Normally, the Rotary Club of San Marino earmarks a hard 30-minute time allotment for its guest speakers, but a recent presentation by Huntington Hospital president and CEO Dr. Lori Morgan made many meeting attendees actually thankful that the Zoom format allowed for more than twice that duration.
Morgan has been in her position since 2017, and her more than three decades of experience in health care and health care management were on display as she handled questions that were submitted by club members on a wide variety of topics and presented to her by San Marinan Barbara Bice, who has worked at Huntington Hospital and has been a patient and visited others there.
Though she has known Morgan since her arrival at the hospital, Bice acknowledged that she actually learned something knew about the keynote speaker while researching her bio, which stated Morgan is an “intensivist.”
“I know she has an intensive schedule, but I didn’t know until recently that an intensivist is a doctor who specializes in the treatment of patients in intensive care,” Bice said. Continue reading “CEO Discusses COVID-19 Challenges for Huntington Hospital”
It’s an unfortunate staple of the Glendale Police Department’s weekly crime report, and so far this year, the offense has been occurring on a daily basis. Detective Abe Chung of the GPD’s burglary auto theft unit, said that there have been 41 catalytic converters stolen from vehicles in the city as of Friday, Feb. 5, which represents a marked increase in that specific crime. The part is a relatively innocuous component of an automobile’s exhaust system, but a valuable target of thieves looking to make quick buck. Or $50. Or $100. In some cases, as much as $150. That’s the going rate for the precious metals — rhodium, platinum and palladium — that are found in each device, which are relatively easy to access due to their location on the vehicle.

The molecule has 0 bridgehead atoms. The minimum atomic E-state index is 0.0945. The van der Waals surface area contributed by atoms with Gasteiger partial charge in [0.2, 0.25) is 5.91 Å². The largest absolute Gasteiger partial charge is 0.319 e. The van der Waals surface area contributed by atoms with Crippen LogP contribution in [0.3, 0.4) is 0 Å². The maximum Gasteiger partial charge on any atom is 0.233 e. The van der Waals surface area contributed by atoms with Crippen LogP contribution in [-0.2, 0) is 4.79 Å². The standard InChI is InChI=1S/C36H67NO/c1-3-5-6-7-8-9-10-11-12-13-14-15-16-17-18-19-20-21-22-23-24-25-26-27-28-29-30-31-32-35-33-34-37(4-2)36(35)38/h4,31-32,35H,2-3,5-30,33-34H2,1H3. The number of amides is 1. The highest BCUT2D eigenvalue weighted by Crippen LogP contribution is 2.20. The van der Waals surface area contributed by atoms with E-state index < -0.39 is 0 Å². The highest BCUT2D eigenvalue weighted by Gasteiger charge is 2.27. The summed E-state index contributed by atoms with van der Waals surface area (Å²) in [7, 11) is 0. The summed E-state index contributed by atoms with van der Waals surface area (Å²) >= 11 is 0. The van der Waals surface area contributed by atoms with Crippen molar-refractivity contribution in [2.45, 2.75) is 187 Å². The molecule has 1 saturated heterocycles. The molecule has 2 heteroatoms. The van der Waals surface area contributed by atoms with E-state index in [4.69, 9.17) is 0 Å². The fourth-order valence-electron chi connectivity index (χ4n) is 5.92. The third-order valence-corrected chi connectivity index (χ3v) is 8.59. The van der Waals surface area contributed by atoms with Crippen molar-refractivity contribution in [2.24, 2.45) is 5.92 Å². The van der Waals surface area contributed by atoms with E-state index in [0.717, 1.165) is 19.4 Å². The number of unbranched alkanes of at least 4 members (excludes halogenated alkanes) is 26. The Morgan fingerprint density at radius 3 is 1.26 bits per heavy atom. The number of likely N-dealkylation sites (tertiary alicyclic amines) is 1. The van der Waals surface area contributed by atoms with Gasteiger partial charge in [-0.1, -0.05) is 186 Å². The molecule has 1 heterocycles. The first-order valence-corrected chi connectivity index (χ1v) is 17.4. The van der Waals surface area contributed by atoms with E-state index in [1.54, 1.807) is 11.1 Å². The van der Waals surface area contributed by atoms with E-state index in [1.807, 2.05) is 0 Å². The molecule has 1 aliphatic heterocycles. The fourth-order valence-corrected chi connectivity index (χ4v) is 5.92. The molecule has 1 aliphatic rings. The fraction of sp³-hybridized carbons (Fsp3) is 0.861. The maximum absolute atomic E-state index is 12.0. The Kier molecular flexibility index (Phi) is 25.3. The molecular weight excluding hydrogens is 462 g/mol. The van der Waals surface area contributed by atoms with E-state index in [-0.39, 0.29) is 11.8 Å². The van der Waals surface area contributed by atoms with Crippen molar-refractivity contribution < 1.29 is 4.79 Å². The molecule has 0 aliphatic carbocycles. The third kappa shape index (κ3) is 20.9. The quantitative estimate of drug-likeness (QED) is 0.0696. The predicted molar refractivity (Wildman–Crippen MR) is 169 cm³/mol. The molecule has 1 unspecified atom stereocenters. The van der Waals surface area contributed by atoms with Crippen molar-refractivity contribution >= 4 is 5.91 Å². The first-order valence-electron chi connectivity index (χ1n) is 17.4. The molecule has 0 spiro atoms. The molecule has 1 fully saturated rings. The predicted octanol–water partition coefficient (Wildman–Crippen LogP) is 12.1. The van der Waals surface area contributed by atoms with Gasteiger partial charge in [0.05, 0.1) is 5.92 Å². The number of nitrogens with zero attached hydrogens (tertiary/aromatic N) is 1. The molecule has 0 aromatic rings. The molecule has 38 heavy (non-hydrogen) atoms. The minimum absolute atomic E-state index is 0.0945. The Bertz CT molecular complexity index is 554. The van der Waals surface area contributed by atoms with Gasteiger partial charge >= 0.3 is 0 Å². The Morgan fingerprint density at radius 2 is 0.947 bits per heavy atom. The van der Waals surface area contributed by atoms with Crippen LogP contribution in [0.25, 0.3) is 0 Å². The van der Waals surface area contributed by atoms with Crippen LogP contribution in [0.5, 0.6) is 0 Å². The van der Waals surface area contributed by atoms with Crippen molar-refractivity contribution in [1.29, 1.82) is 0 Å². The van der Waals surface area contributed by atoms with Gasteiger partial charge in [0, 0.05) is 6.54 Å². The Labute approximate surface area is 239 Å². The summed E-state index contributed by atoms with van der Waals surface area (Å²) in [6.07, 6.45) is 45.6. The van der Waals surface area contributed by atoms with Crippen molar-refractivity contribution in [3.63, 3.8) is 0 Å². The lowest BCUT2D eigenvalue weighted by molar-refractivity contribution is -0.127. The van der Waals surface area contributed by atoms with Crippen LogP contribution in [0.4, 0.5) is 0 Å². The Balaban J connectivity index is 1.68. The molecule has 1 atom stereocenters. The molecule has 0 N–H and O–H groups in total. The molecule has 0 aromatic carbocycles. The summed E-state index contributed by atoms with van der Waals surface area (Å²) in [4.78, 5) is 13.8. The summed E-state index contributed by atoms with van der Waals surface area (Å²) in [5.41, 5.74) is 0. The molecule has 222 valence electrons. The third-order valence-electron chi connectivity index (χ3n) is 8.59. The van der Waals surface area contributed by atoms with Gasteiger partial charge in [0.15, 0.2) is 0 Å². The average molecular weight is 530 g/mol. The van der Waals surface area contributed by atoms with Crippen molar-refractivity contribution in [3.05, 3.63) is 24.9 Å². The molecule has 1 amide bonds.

Car horns blared and balloons bobbled in a light breeze on Friday, January 15 when several dozen young athletes, their coaches and parents participated in a statewide “Let Them Play, California,” rally, which urged state officials to allow for youth sports to begin immediately. Locally, the event was organized by Aly Pernecky, Erika Foy and Angela Buchanan and held at Blair High School at the corner of Glenarm St. and Marengo Ave. “Public health is about everyone,” said Foy. “The public policy to manage the pandemic should not burden one group over the other. Our kids are carrying the burden more than they should and their developmental process is being deeply affected by the shutdowns with no school or sports. It is important our public officials listen to the community it is representing and to those who are living with the consequences of these policy decisions.”
‘‘And Greg Dulcich continues to make big plays!” The familiar voice of Josh Lewin, play-by-play announcer for the UCLA football team, made that declaration on the warm Sunday morning of Nov. 15 as the Bruins squared off with Cal in the Rose Bowl and the tight end hauled in a 44-yard reception against the Bears. Though a college football game being played on a Sunday morning on the West Coast was a rarity, one consistent theme of Lewin’s narrative was Dulcich’s playmaking. The observation was repeated over and over as the season progressed, so much so that the Glendale resident and St. Francis High School graduate ended the campaign by being named to the Associated Press 2020 All-Pacific-12 Conference second team. Dulcich enjoyed a breakout campaign this past fall, hauling in 26 passes for team highs of 517 yards and five touchdowns. He turned in 167- and 126-yard-per-game performances, while no other tight end in the conference eclipsed 108 yards in a single game. His average of 73.9 receiving yards a game was tops in the Pac-12 at the position – pretty impressive for the redshirt sophomore who totaled eight receptions for 111 yards and one touchdown in his first two seasons combined.
A new directive from the California Department of Public Health leaves only fading hope for the playing of most high school sports during the 2020-21 school year, especially those scheduled for Season 1. Athletes, coaches, parents and administrators waited more than four months for the update on youth sports, and the news wasn’t good. The directive, released on Monday, delays sports competitions between teams until at least Jan. 25. When the California Interscholastic Sports Federation — the governing body for prep athletics in the state — announced a revised schedule on July 20, fall sports were scheduled to begin as early as Dec. 19. Two weeks ago, the schedule was pushed back to Jan. 1. The return-to-competition date will be reassessed by Jan. 4. In the meantime, teams are forbidden to participate in tournaments held outside of California, as had been common during the pandemic. “It’s not surprising at all,” said Brian James, Burbank High School assistant principal of activities and athletics. “We talked about the surge happening after Thanksgiving and that is now the case, and now we have a major holiday coming through. We will just have to see what happens.”